Posted on Saturday, May 23, 2009 - 08:28 pm:
I have a different problem - My bilge boards were both jamming up (having at least one down makes a huge difference to leeway on my boat when close hauled). So, I took out both boards, religiously removed many coats of antifouling, and the rust flakes from the boot, repainted, and thinking what a good job I'd done, tried them out. Guess what - they STILL jam, even without the rope connected. I wonder if the casing tapers towards the top and past a critical point they just get squeezed in a vice like grip? Only thing I can think to do is to sand them down to a thinner profile, particularly at the hinge and along the edge that is drawn up into the casing. Any other ideas?
Posted on Sunday, May 24, 2009 - 11:19 pm:
I think I just solved my problem. Hooray! In desperation I squirted some marine PTFE lubricant up inside both sides of the bilge boards, and guess what - they don't stick at all, even if I haul them up hard against the stop. I think part of the problem is that they don't go straight down, so any friction at all on the keel side of the casing is sufficient to stop them going down. Sea trials next.... :-)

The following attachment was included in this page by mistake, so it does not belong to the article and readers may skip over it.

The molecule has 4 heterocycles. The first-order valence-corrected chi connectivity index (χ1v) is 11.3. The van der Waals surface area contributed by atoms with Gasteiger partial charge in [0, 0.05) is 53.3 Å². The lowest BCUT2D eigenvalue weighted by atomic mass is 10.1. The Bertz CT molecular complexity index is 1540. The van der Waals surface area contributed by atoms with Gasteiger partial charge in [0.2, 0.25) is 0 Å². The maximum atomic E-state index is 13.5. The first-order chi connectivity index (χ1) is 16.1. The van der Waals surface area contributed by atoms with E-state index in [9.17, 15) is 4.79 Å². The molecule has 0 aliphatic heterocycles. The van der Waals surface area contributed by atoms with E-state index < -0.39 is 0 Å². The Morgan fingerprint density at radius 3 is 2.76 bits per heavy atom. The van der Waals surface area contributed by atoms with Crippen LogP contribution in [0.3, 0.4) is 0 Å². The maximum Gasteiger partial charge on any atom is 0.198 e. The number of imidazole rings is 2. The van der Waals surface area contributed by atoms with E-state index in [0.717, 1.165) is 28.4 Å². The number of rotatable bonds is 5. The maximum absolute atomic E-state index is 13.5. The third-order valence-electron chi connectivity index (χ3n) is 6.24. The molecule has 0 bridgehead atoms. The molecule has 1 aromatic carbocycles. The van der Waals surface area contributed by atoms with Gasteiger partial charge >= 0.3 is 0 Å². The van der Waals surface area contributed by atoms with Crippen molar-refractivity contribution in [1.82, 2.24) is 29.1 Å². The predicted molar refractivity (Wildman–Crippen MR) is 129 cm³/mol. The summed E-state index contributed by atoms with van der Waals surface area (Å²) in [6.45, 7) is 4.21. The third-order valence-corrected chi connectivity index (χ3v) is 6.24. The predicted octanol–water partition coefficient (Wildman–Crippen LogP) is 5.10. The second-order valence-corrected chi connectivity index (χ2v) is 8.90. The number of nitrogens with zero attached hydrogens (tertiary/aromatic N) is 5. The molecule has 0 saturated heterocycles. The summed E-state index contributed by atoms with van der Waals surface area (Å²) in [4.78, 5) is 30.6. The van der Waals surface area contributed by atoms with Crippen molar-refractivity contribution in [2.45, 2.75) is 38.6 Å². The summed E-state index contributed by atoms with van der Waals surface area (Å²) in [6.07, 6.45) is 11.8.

Posted on Friday, May 07, 2010 - 04:34 pm:
Has anyone tried lowering the boards beyond their 45 degree(?) point?
Do you think all our Winklebrigs have the same angle of board - or perhaps Eric played with it over time to optimise performance?
Out of idle curiosity I would be interested to know what length retaining rope others have.
Posted on Monday, April 11, 2011 - 04:43 am:
I own WB100 ( Adrians pivot pic above).My boards were sticking in the up position.I removed them for stripping and cleaning, and noticed they were both slightly warped, so I obtained new 18mm marine ply from Savoy in Preston, (they only charge for the part sheet)to replace them. We'll see if its worth the effort at the next launch.